To put an end to the oversea flights of this dreaded rocket, the British government felt compelled to deploy several medium bombers to definitively silence the launch installations of the German missiles.
On the 26 January 1945, the British prime minister Winston Churchill and his Minister of Foreign Affairs Herbert Morrison agreed to launch a large-scale air raid.
The government ministers ordered the air force to develop a plan that would quickly eliminate all the German V2 installations at the same time. This was more difficult than they imagined. Air photos that had been taken previously resulted in a great deal of uncertainty about their precise locations.
The available data produced three possible target locations; the Haagse Bos, Duindigt and Vreugde en Rust. Time was of the essence. Fighter Command gave the highest priority to bombing the Haagse Bos, as this would be the most effective. On 2 March 1945 they were ready to go. Over fifty British bombers from Belgium and the North of France were prepared to launch an attack the following morning. The attack focused on two locations along the Leidsestraatweg in the Haagse Bos.
The British bombers, Mitchells and Bostons, who were deployed in Melsbroek near Brussels and the French town of Vitry-en-Artois, had approximately 67,000 kilos of Brisance bombs on board. They would drop them simultaneously from a height of 3 to 4 kilometres. This would produce the greatest effect.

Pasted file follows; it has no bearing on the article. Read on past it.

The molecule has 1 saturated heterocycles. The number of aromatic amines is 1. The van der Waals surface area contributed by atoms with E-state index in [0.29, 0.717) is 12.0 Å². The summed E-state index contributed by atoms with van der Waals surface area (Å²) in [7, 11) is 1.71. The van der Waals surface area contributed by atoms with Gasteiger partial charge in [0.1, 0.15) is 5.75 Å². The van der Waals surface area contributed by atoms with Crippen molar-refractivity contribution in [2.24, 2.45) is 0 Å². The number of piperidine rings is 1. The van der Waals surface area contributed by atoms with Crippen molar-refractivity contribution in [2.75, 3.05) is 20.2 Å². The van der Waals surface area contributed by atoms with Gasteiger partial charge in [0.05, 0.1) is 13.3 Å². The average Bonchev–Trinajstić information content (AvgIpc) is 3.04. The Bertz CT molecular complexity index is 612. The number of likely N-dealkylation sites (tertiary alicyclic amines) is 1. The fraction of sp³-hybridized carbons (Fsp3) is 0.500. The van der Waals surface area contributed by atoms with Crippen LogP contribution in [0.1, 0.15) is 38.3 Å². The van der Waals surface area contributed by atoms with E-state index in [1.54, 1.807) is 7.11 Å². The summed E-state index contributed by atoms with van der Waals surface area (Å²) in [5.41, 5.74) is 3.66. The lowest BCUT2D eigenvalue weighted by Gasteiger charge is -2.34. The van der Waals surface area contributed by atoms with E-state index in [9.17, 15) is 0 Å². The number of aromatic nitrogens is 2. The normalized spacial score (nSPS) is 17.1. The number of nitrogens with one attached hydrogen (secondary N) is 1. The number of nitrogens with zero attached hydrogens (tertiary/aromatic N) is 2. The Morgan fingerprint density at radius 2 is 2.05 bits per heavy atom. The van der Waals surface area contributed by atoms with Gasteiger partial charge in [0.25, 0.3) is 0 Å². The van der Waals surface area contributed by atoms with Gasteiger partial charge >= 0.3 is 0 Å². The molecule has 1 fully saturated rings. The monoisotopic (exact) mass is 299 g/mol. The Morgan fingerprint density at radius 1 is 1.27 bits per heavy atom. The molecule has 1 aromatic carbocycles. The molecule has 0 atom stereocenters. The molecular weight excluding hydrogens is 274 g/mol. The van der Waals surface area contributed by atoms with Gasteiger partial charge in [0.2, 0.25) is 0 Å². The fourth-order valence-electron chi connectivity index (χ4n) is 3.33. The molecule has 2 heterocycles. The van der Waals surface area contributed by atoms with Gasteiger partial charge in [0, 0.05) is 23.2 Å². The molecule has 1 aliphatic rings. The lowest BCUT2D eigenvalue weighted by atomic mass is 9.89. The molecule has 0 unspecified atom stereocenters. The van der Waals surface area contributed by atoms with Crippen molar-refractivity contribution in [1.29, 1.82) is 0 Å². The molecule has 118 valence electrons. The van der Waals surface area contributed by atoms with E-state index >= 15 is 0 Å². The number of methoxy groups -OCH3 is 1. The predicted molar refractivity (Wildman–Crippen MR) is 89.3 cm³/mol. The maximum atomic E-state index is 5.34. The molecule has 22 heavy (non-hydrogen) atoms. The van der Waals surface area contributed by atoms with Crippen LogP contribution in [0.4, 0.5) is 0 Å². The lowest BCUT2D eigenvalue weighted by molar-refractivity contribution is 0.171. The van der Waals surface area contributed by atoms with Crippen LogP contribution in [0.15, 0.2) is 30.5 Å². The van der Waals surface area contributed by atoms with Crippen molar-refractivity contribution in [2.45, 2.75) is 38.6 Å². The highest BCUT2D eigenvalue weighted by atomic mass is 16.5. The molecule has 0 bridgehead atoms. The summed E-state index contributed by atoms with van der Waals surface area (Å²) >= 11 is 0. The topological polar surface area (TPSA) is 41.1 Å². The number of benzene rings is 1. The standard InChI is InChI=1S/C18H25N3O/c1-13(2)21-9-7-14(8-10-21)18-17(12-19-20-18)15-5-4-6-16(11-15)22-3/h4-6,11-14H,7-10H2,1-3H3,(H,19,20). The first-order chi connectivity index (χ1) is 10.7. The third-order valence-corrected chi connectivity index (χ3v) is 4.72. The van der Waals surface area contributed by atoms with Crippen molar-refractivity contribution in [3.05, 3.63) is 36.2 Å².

When something goes wrong, it can sometimes result in a chain reaction of other things going wrong as well. Despite all the detailed preparations, this happened on 3 March 1945.
In the early morning, around 56 British bombers took off from Belgium and France for The Hague. Things already started to go wrong on the way there, when five planes had to turn back early because of minor technical failures.
The other 51 bombers reached their target at eight minutes past nine. At least, that is what the pilots thought. At that time, they were above the neighbourhood of Bezuidenhout, 1.2 kilometers from the V2 installations in the Haagse Bos. The doors opened, and the bombs were released. What went wrong? The strong northerly wind blew the bombs off course to hit incorrect locations and a young, inexperienced British air force officer had swapped one of the coordinates. The low-lying mist meant the pilots could not see where they were. The radar wasn't any use either.